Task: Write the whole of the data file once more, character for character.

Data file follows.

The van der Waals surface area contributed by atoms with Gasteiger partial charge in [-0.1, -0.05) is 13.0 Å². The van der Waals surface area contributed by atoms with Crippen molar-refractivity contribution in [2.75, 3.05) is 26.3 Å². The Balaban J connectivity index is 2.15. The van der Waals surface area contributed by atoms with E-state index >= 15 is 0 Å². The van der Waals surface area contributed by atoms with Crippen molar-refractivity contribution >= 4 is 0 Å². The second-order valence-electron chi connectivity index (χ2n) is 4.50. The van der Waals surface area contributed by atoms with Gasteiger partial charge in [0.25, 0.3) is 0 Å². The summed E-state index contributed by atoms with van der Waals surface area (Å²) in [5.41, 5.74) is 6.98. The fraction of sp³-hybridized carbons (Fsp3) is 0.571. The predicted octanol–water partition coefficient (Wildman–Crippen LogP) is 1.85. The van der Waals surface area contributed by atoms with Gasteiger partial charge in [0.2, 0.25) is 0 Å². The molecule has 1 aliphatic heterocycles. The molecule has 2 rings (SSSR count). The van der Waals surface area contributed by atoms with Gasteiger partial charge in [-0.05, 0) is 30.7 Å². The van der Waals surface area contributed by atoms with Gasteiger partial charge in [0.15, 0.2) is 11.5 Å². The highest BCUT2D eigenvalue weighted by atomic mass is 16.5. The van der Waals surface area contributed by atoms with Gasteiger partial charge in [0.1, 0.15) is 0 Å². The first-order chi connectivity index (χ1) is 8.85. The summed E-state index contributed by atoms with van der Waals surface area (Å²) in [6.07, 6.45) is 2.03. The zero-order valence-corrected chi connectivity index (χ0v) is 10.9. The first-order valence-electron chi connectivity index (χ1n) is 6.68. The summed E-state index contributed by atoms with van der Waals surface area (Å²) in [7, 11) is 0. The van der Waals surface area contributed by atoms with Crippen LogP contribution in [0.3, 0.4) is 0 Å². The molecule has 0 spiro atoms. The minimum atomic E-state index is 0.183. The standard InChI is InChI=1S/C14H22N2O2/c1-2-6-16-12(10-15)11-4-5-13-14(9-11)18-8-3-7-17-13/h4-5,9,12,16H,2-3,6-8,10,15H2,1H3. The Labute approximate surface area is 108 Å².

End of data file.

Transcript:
The van der Waals surface area contributed by atoms with Gasteiger partial charge in [-0.1, -0.05) is 13.0 Å². The van der Waals surface area contributed by atoms with Crippen molar-refractivity contribution in [2.75, 3.05) is 26.3 Å². The Balaban J connectivity index is 2.15. The van der Waals surface area contributed by atoms with E-state index >= 15 is 0 Å². The van der Waals surface area contributed by atoms with Crippen molar-refractivity contribution >= 4 is 0 Å². The second-order valence-electron chi connectivity index (χ2n) is 4.50. The van der Waals surface area contributed by atoms with Gasteiger partial charge in [0.25, 0.3) is 0 Å². The summed E-state index contributed by atoms with van der Waals surface area (Å²) in [5.41, 5.74) is 6.98. The fraction of sp³-hybridized carbons (Fsp3) is 0.571. The predicted octanol–water partition coefficient (Wildman–Crippen LogP) is 1.85. The van der Waals surface area contributed by atoms with Gasteiger partial charge in [0.2, 0.25) is 0 Å². The molecule has 1 aliphatic heterocycles. The molecule has 2 rings (SSSR count). The van der Waals surface area contributed by atoms with Gasteiger partial charge in [-0.05, 0) is 30.7 Å². The van der Waals surface area contributed by atoms with Gasteiger partial charge in [0.15, 0.2) is 11.5 Å². The highest BCUT2D eigenvalue weighted by atomic mass is 16.5. The van der Waals surface area contributed by atoms with Gasteiger partial charge in [0.1, 0.15) is 0 Å². The first-order chi connectivity index (χ1) is 8.85. The summed E-state index contributed by atoms with van der Waals surface area (Å²) in [6.07, 6.45) is 2.03. The zero-order valence-corrected chi connectivity index (χ0v) is 10.9. The first-order valence-electron chi connectivity index (χ1n) is 6.68. The summed E-state index contributed by atoms with van der Waals surface area (Å²) in [7, 11) is 0. The van der Waals surface area contributed by atoms with Crippen LogP contribution in [0.3, 0.4) is 0 Å². The molecule has 0 spiro atoms. The minimum atomic E-state index is 0.183. The standard InChI is InChI=1S/C14H22N2O2/c1-2-6-16-12(10-15)11-4-5-13-14(9-11)18-8-3-7-17-13/h4-5,9,12,16H,2-3,6-8,10,15H2,1H3. The Labute approximate surface area is 108 Å².